School psychologists collaborate with teachers, school administrators, and other school professionals to conduct evaluations and design intervention plans for students who are struggling with a range of academic and behavior problems.
Recent legislative and financial shifts in education are driving schools to make significant systemic changes. Because of their training, school psychologists play crucial roles in transforming schools and evaluating outcomes for students, schools, and communities. Learn more about the role of the school psychologist below along with the distinct aspects of the program at GVSU. You can also get answers to Frequently Asked Questions about school psychology and the program at GVSU.
A school psychologist has many roles in a school and their day might include:
School psychologists work directly with students, as well as with teachers, administrators, parents and other professionals to impact school buildings, classrooms, and student outcomes.
1. The coursework for the school psychology graduate program requires that students participate in coursework and experience that focuses on progressive practices, such as:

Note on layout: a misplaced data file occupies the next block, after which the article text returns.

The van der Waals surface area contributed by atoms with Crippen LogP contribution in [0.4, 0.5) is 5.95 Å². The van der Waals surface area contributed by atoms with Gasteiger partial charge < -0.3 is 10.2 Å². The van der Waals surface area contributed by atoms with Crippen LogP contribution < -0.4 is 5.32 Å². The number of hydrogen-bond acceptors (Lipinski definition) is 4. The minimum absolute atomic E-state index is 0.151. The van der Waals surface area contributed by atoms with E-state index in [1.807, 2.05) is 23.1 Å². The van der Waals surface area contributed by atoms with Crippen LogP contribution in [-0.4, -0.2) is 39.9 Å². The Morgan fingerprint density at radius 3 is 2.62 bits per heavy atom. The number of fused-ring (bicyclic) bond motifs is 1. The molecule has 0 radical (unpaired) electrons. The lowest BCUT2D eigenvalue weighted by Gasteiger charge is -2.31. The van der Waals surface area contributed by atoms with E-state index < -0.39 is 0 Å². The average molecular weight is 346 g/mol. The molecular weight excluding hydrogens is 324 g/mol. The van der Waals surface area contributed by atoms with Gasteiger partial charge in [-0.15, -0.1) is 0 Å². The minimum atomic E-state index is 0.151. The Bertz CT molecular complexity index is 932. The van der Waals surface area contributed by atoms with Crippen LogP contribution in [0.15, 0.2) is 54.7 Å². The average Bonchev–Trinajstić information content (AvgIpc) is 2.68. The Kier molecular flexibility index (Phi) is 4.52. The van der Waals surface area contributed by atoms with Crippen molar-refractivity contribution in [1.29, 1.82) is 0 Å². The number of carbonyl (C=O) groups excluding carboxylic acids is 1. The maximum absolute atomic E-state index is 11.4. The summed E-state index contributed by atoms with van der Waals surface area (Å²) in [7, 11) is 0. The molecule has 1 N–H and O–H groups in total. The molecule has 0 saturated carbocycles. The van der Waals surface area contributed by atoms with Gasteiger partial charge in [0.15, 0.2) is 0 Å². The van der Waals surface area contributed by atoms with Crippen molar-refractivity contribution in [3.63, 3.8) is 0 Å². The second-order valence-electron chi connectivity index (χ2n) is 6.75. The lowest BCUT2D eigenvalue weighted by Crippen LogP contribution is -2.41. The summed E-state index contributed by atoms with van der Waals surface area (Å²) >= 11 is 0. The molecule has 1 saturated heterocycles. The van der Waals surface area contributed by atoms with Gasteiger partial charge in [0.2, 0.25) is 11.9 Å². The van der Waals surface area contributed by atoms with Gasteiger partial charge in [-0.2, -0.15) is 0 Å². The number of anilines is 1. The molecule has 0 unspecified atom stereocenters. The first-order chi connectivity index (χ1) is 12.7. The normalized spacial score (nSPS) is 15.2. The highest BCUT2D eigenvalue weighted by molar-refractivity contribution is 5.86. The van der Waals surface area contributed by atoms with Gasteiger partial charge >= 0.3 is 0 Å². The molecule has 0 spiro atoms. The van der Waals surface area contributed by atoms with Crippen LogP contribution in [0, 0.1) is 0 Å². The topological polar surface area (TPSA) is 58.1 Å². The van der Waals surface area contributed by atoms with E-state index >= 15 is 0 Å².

2. The program was developed with careful attention to current guidelines outlined by the National Association of School Psychologists (NASP) and includes skills that are considered important to school administrators:
3. The program provides students with all coursework requirements to become a Board Certified Behavior Analyst (BCBA). Students must also meet experience and exam requirements specified by the Behavior Analysis Certification Board (BACB).
4. The program offers the K-12 School Psychologist Certification.
There are many job opportunities in the field of school psychology. Based on salaries, job availability and a low unemployment rates in the profession among other factors.
Additionally, school psychologist is on the critical shortage discipline list issued by the Michigan Department of Education, and there is a national need for school psychologists.